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Discover Toronto’s Hidden Treasures By Bus!

Discover Toronto's Hidden Treasures By Bus!

Like most international, industrial cities, Toronto keeps hidden some spots that offer a unique and naturalistic experience for residents and visitors. While not as famous as the city’s globally-touted spots, these quiet spaces give you a sense of seclusion, which is a special experience amidst big city hustle-bustle.

Let’s take a look at the more popular of Toronto’s “hidden treasures:”

Discover Toronto's Hidden Treasures By Bus!

1. Leslie Street Spit
Officially called the “Outer Harbour East Headland,” this area is known locally as the Leslie Street Spit. The semi-natural spot was initially conceived as an extension of Toronto Harbour but is now recognized as an important habitat for wild animals, butterflies, and migratory birds. This is an excellent place for nature walking and bird watching.

2. Toronto Music Garden
This is another hidden gem with an interesting story to tell. It stays true to its name — the landscape follows one of Bach’s compositions. The garden is also home to music and dance festivals. Taking a stroll in the garden is a feast for the senses, with a visual array of flowers and soothing music to accompany your trek.

3. Unitri Cube House
Toronto has one eccentricity called the UniTri Cube House. A replica of the famous Piet Blom cubes of Amsterdam, this design was intended as a housing project using small spaces back in 1996. The house got its name from its “cube-on-its-point” design that resembles a tree and follows the same thermal chimney principle that keeps forests cool. Your own photograph of this unique house is a (hidden) must, especially because its future is in jeopardy.

4. The Monkey’s Paw
If you are a lover of odd and old books, this next spot can be your little paradise. The Monkey’s Paw is a repository of uncommon books and paper artifacts dating back to the first print age. Its main attraction, however, is the Biblio-mat, an antiquated, coin-operated vending machine that dispenses books.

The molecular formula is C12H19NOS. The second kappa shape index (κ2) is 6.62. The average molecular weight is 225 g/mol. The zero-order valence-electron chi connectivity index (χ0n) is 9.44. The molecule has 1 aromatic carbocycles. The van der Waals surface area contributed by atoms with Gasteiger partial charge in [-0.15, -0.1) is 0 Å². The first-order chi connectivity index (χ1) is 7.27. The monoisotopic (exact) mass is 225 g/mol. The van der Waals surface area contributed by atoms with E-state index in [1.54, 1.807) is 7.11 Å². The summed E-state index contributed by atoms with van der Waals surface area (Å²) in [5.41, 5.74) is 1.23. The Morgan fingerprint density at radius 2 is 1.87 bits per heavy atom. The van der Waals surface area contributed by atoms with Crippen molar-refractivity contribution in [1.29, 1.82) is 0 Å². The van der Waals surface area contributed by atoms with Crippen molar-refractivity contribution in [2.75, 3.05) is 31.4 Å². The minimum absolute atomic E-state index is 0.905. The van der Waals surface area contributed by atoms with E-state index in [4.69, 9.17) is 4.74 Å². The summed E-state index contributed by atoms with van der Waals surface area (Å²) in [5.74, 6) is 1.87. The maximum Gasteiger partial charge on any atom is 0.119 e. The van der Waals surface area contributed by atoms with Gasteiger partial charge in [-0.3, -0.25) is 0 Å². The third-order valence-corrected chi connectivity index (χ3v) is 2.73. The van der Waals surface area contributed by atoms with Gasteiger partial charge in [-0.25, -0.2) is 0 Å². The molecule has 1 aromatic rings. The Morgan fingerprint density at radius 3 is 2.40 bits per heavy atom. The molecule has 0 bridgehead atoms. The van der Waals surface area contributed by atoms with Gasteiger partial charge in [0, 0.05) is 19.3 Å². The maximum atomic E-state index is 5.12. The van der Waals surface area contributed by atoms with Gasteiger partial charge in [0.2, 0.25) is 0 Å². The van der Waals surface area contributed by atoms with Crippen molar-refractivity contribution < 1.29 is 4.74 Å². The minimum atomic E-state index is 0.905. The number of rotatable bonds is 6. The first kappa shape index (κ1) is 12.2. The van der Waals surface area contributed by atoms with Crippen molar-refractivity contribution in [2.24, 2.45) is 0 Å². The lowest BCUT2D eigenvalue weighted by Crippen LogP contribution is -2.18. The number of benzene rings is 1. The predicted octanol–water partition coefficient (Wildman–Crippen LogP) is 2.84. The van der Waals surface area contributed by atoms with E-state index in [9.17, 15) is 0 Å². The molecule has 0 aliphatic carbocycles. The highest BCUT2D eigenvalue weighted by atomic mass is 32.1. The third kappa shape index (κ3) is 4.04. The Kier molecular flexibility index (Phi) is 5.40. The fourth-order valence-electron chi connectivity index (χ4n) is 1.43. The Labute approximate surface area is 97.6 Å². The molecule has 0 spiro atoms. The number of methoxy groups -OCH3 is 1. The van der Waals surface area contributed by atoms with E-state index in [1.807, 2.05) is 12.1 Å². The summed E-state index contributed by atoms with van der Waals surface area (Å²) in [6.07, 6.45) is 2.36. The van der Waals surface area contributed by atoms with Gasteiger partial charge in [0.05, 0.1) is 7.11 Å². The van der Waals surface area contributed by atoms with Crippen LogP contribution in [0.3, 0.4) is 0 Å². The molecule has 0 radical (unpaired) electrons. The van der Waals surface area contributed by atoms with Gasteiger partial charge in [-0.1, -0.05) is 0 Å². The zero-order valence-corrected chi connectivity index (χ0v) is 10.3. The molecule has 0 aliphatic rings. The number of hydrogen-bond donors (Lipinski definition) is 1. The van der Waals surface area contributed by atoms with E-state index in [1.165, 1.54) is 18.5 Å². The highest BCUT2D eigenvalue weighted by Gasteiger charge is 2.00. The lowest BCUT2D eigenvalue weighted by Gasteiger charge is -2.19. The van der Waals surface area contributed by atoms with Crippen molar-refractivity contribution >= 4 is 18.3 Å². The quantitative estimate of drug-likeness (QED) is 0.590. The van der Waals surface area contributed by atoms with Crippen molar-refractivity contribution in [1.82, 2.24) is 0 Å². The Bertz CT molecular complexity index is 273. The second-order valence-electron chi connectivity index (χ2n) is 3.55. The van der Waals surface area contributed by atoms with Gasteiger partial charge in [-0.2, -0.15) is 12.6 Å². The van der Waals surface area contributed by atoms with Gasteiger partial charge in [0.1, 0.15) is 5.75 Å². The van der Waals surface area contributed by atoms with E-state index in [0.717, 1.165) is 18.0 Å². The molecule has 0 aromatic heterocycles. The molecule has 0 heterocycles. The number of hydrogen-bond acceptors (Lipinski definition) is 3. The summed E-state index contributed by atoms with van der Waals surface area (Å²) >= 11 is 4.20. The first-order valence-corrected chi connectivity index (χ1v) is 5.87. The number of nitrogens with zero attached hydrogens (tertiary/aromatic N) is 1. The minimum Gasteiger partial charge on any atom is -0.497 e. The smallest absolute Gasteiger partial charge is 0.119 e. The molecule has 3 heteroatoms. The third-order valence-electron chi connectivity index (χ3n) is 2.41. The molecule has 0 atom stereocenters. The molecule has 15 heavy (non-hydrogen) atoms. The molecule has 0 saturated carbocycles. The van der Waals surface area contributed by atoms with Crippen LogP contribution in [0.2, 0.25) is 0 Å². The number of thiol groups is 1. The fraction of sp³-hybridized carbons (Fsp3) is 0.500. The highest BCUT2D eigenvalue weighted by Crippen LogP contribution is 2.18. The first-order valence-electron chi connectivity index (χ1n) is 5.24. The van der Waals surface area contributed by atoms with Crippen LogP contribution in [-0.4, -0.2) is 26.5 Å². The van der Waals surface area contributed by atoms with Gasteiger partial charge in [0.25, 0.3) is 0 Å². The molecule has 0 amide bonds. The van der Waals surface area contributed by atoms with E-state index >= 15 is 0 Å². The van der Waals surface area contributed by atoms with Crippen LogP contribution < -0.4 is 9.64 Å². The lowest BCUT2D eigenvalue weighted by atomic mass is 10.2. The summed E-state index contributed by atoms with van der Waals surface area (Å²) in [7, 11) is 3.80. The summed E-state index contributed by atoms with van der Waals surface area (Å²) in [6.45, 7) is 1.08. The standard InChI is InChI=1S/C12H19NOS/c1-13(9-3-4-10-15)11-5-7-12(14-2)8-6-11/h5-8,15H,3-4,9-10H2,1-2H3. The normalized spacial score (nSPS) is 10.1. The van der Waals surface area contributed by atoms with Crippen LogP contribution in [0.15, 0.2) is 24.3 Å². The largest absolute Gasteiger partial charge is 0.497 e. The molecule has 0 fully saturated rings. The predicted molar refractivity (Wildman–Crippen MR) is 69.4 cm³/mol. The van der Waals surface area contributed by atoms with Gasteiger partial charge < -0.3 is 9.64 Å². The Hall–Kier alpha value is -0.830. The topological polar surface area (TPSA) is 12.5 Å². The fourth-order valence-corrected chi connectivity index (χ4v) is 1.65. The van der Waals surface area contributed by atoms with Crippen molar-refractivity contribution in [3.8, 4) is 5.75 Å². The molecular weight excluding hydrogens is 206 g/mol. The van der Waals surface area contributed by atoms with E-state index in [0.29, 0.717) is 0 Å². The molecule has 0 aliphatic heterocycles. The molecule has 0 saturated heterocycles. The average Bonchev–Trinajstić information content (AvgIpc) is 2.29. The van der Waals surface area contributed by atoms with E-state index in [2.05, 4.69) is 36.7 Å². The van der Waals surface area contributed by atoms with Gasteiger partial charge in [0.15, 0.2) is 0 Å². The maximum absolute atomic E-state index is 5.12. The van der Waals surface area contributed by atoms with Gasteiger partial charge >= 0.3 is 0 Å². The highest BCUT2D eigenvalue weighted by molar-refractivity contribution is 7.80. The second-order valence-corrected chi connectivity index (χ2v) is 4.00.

5. Black Creek Pioneer Village
If you want to escape urban life a little bit and get lost in time, the New North York District of Toronto is home to an open-air heritage museum called Black Creek Pioneer Village. A cultural gem, the village transports you to 19th-century rural Ontario with period houses, farm and trade buildings, a water-powered grist mill, hotel, church, and schoolhouse. Expect interpreters in most every building to entertain with interesting stories and historical re-enactments.

6. Figures
A treasure hunt is not complete without a hidden gastronomic spot! Toronto has many of these spots, and one of the more famous is Figures (137 Avenue Road). To be able to dine here, you have to first find its door hidden among heavy cartoon-laden wallpaper! Once inside, continue to feast on the restaurant’s comic book-themed ambiance. Its menu is an eclectic mix of mostly seafood and vegetable entrees and dishes served on tapas-style plates.

Discover Toronto's Hidden Treasures By Bus!

These special places are mostly known to locals; to reach these areas, hire a bus rental with an experienced driver. For a unique Toronto experience, Parkinson Coach Lines offers bus and coach rental services that can take you and your friends to any hidden destination. For inquiries, call our Brampton office at (905) 451-4776.